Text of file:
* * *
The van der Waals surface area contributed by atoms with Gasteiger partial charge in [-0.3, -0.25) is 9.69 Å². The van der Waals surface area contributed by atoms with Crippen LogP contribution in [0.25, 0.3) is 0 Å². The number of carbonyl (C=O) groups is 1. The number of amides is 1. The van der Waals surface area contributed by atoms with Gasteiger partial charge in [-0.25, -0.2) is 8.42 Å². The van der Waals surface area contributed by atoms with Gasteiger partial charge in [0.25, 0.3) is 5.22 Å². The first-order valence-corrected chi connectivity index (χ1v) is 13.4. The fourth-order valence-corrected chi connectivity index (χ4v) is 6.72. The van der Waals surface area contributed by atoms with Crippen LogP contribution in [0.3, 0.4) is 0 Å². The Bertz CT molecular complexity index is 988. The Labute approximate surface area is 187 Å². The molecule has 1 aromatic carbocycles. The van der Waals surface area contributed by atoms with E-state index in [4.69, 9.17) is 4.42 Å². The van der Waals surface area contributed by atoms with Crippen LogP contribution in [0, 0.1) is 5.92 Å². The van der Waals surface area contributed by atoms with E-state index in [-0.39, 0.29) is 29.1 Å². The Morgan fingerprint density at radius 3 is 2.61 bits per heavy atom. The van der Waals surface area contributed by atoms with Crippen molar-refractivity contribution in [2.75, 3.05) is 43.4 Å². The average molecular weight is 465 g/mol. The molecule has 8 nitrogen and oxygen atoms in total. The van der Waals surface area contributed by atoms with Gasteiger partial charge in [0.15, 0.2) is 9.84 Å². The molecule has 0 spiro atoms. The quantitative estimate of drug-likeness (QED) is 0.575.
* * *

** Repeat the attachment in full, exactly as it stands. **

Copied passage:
The van der Waals surface area contributed by atoms with Gasteiger partial charge in [-0.3, -0.25) is 9.69 Å². The van der Waals surface area contributed by atoms with Crippen LogP contribution in [0.25, 0.3) is 0 Å². The number of carbonyl (C=O) groups is 1. The number of amides is 1. The van der Waals surface area contributed by atoms with Gasteiger partial charge in [-0.25, -0.2) is 8.42 Å². The van der Waals surface area contributed by atoms with Gasteiger partial charge in [0.25, 0.3) is 5.22 Å². The first-order valence-corrected chi connectivity index (χ1v) is 13.4. The fourth-order valence-corrected chi connectivity index (χ4v) is 6.72. The van der Waals surface area contributed by atoms with Crippen LogP contribution in [0.3, 0.4) is 0 Å². The Bertz CT molecular complexity index is 988. The Labute approximate surface area is 187 Å². The molecule has 1 aromatic carbocycles. The van der Waals surface area contributed by atoms with E-state index in [4.69, 9.17) is 4.42 Å². The van der Waals surface area contributed by atoms with Crippen LogP contribution in [0, 0.1) is 5.92 Å². The van der Waals surface area contributed by atoms with E-state index in [-0.39, 0.29) is 29.1 Å². The Morgan fingerprint density at radius 3 is 2.61 bits per heavy atom. The van der Waals surface area contributed by atoms with Crippen molar-refractivity contribution in [2.75, 3.05) is 43.4 Å². The average molecular weight is 465 g/mol. The molecule has 8 nitrogen and oxygen atoms in total. The van der Waals surface area contributed by atoms with Gasteiger partial charge in [0.15, 0.2) is 9.84 Å². The molecule has 0 spiro atoms. The quantitative estimate of drug-likeness (QED) is 0.575.